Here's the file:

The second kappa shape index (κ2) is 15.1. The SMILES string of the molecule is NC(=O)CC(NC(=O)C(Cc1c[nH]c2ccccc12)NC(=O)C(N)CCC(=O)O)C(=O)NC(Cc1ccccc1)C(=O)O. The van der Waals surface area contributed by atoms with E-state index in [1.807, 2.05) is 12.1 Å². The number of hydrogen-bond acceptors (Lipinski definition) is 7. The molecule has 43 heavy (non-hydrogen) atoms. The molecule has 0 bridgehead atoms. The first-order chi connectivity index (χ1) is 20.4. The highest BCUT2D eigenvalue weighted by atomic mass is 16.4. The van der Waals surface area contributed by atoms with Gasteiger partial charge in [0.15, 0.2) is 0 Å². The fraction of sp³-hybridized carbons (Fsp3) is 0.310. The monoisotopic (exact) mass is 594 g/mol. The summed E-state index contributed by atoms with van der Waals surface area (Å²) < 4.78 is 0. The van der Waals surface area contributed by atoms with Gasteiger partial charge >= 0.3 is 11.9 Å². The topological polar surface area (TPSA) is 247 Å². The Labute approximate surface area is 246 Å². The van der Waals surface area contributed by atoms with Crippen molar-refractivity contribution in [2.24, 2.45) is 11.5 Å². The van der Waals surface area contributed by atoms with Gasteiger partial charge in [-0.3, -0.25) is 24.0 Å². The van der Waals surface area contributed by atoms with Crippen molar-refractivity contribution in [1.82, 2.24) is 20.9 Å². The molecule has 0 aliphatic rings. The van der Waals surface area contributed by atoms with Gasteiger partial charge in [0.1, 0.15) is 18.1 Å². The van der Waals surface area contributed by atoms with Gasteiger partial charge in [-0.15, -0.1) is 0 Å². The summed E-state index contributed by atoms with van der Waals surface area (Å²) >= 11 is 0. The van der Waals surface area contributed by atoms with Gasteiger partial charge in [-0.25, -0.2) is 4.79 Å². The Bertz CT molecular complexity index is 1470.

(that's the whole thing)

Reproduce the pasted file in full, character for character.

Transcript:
The second kappa shape index (κ2) is 15.1. The SMILES string of the molecule is NC(=O)CC(NC(=O)C(Cc1c[nH]c2ccccc12)NC(=O)C(N)CCC(=O)O)C(=O)NC(Cc1ccccc1)C(=O)O. The van der Waals surface area contributed by atoms with E-state index in [1.807, 2.05) is 12.1 Å². The number of hydrogen-bond acceptors (Lipinski definition) is 7. The molecule has 43 heavy (non-hydrogen) atoms. The molecule has 0 bridgehead atoms. The first-order chi connectivity index (χ1) is 20.4. The highest BCUT2D eigenvalue weighted by atomic mass is 16.4. The van der Waals surface area contributed by atoms with Gasteiger partial charge in [0.15, 0.2) is 0 Å². The fraction of sp³-hybridized carbons (Fsp3) is 0.310. The monoisotopic (exact) mass is 594 g/mol. The summed E-state index contributed by atoms with van der Waals surface area (Å²) < 4.78 is 0. The van der Waals surface area contributed by atoms with Gasteiger partial charge >= 0.3 is 11.9 Å². The topological polar surface area (TPSA) is 247 Å². The Labute approximate surface area is 246 Å². The van der Waals surface area contributed by atoms with Crippen molar-refractivity contribution in [2.24, 2.45) is 11.5 Å². The van der Waals surface area contributed by atoms with Gasteiger partial charge in [-0.3, -0.25) is 24.0 Å². The van der Waals surface area contributed by atoms with Crippen molar-refractivity contribution in [1.82, 2.24) is 20.9 Å². The molecule has 0 aliphatic rings. The van der Waals surface area contributed by atoms with Gasteiger partial charge in [0.1, 0.15) is 18.1 Å². The van der Waals surface area contributed by atoms with Gasteiger partial charge in [-0.15, -0.1) is 0 Å². The summed E-state index contributed by atoms with van der Waals surface area (Å²) >= 11 is 0. The van der Waals surface area contributed by atoms with Gasteiger partial charge in [-0.25, -0.2) is 4.79 Å². The Bertz CT molecular complexity index is 1470.